Catch-up game on as regional media gains ground on the back of ad spends

Mainstream TV, OTT, cinema are all reorienting themselves to stand up to the stiff competition posed by the growing clout of regional media houses

e4m by Ruhail Amin
Updated: May 31, 2017 8:24 AM
Catch-up game on as regional media gains ground on the back of ad spends

There was a time when Hindi and English media platforms dominated the definition of mainstream. However, over the course of last decade this definition has lost its relevance. Especially with the rise of regional media players who have cast their spell on a national and even international scale.

If we take the example of TV and Print, a few years back major networks and publishers were considered best destinations for mass consumed content. However, the trend has changed. Now, regional players are equal stakeholders in the viewership and readership game. Taking the example of TV further, from local versions of international programmes to getting top class programming mix in genres like fiction and reality, regional TV players are competing with big networks and spending big money to keep the audiences hooked.

One of the biggest factors for this robust growth in regional TV networks and programming has been the growth of local advertising. Many experts believe that that the rate of growth of advertising in the regional space is higher compared to national networks. Big brands are using regional media to reach out to their consumers in a cost effective and highly targeted way.

Given this scenario, most of the national networks have ventured into the regional space and given a new meaning to vernacular content. Even new platforms like OTT are looking at regional in a big way. The recent launch of Star Sports Tamil language sports channel has further reinforced the growing clout of regional content.

Commenting on this growing regional trend, Alok Joshi, Managing Editor, CNBC-AWAAZ and CNBC-BAJAR stated, “This has more to do with local connect and coverage on issues relevant to the viewers. Even the political discourse on the regional channels, which may be considered ‘petty’ by the so-called national channels, is closer home and personalities more relatable, which contributes to viewers being glued. This may appear new in India, but in markets like the US, a city channel like NY1 in New York is watched more than any other news. With growing digitisation, hyper local content is definitely going to be in higher demand. Obviously, niche channels will have a space of their own.”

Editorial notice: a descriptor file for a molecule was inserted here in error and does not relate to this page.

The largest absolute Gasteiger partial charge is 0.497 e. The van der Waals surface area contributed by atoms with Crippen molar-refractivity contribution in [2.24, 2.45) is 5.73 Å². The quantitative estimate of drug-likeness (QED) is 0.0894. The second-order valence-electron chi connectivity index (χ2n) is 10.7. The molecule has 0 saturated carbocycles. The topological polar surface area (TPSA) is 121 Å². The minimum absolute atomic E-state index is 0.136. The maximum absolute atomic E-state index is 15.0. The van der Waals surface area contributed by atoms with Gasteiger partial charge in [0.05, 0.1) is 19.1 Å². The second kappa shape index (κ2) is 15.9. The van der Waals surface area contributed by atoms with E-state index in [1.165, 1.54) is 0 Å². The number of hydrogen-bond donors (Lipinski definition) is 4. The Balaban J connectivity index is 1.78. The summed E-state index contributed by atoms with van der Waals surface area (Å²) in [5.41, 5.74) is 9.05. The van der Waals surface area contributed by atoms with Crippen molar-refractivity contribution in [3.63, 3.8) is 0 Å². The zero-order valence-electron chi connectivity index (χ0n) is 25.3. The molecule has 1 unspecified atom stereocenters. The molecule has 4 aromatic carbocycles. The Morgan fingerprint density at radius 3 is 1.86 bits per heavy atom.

Speaking about the growing relevance of regional media properties, Manav Sethi, CMO, ALT Balaji, which recently launched its original Tamil series and plans to launch more language based content said, “With the advent of various formats of story-telling, individuals who have been  consuming only a particular type of content are now evolving. They are demonstrating a shift towards acceptance of content which is not only of their regional language but also matches the mainstream parameters of global and new age. The expansion of Internet and smartphones, too, has increased consumption of regional content by audience. There is still a gap here and a huge potential could be tapped by introducing more regional content. Acknowledging this opportunity, we recently announced our first web series ‘Maya Thirrai’ marking ALTBalaji’s entry into regional entertainment. We aim to penetrate deeper pockets of regional markets by offering language shows. Hence, 25% of our web shows will be in non-Hindi languages including Tamil, Bengali, Punjabi, Telugu, Gujarati, Punjabi etc.”

This rise of regional media is not limited to TV, Print or Digital. Even regional language films are underlining the power of the vernacular. The regional film, Baahubali 2: The Conclusion, pulled in a box office record of almost Rs 16 billion by appealing to moviegoers across India. Dubbed into Hindi for nationwide appeal, the film was originally shot in Tamil and Telugu without the Bollywood star cast typically essential for a blockbuster hit.

Explaining how Star India was playing the regional game and making the most of this rise of regional genre, its spokesperson shared, “Domestic leagues such as Vivo Pro Kabaddi, Hero ISL and TNPL are garnering higher TV ratings than some of the mega global sports events. Tamil Nadu has multiple franchisees across sports leagues in Cricket (TNPL), Football (Chennaiyin FC), Badminton (Chennai Smashers) and now, has a franchisee in VIVO Pro Kabaddi as well. So, the appetite of this market, whether for a national level competition like a Vivo Pro Kabaddi or Hero ISL or a local level competition like TNPL, is there for everyone to see. Star Sports Tamil’s core objective is to give people more relevant regional sports content and in turn, through the channel, celebrate the unique Tamil culture. The channel is also a viable platform for advertisers and sponsors as it is an avenue for them to reach out to a niche audience which is well-engaged in quality curated content.”

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